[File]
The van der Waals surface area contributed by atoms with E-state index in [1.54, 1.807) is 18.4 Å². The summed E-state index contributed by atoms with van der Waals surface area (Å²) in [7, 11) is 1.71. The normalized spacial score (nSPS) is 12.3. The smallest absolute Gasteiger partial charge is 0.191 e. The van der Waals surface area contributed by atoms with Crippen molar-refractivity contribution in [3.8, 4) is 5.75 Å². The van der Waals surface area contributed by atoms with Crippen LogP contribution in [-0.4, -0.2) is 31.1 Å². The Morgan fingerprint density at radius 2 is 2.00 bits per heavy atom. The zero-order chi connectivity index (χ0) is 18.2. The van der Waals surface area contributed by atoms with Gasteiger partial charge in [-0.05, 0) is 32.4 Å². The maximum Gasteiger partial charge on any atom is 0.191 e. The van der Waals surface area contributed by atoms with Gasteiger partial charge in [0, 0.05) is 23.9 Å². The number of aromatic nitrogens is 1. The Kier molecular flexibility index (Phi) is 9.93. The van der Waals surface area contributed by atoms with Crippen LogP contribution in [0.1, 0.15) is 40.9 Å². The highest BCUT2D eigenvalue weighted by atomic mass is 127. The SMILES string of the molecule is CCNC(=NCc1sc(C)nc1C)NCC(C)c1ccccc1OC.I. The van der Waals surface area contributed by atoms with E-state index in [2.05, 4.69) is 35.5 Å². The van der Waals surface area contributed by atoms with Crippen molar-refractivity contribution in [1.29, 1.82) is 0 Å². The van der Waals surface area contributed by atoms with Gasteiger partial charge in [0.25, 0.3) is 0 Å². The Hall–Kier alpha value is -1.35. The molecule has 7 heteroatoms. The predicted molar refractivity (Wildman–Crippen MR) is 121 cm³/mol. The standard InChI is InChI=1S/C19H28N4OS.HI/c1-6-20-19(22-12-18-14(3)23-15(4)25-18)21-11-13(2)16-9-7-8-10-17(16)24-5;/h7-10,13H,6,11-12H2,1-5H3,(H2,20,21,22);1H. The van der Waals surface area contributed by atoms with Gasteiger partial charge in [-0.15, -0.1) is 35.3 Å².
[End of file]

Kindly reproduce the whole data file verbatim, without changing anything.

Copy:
The van der Waals surface area contributed by atoms with E-state index in [1.54, 1.807) is 18.4 Å². The summed E-state index contributed by atoms with van der Waals surface area (Å²) in [7, 11) is 1.71. The normalized spacial score (nSPS) is 12.3. The smallest absolute Gasteiger partial charge is 0.191 e. The van der Waals surface area contributed by atoms with Crippen molar-refractivity contribution in [3.8, 4) is 5.75 Å². The van der Waals surface area contributed by atoms with Crippen LogP contribution in [-0.4, -0.2) is 31.1 Å². The Morgan fingerprint density at radius 2 is 2.00 bits per heavy atom. The zero-order chi connectivity index (χ0) is 18.2. The van der Waals surface area contributed by atoms with Gasteiger partial charge in [-0.05, 0) is 32.4 Å². The maximum Gasteiger partial charge on any atom is 0.191 e. The van der Waals surface area contributed by atoms with Gasteiger partial charge in [0, 0.05) is 23.9 Å². The number of aromatic nitrogens is 1. The Kier molecular flexibility index (Phi) is 9.93. The van der Waals surface area contributed by atoms with Crippen LogP contribution in [0.1, 0.15) is 40.9 Å². The highest BCUT2D eigenvalue weighted by atomic mass is 127. The SMILES string of the molecule is CCNC(=NCc1sc(C)nc1C)NCC(C)c1ccccc1OC.I. The van der Waals surface area contributed by atoms with E-state index in [2.05, 4.69) is 35.5 Å². The van der Waals surface area contributed by atoms with Crippen molar-refractivity contribution in [1.29, 1.82) is 0 Å². The van der Waals surface area contributed by atoms with Gasteiger partial charge in [0.25, 0.3) is 0 Å². The Hall–Kier alpha value is -1.35. The molecule has 7 heteroatoms. The predicted molar refractivity (Wildman–Crippen MR) is 121 cm³/mol. The standard InChI is InChI=1S/C19H28N4OS.HI/c1-6-20-19(22-12-18-14(3)23-15(4)25-18)21-11-13(2)16-9-7-8-10-17(16)24-5;/h7-10,13H,6,11-12H2,1-5H3,(H2,20,21,22);1H. The van der Waals surface area contributed by atoms with Gasteiger partial charge in [-0.15, -0.1) is 35.3 Å².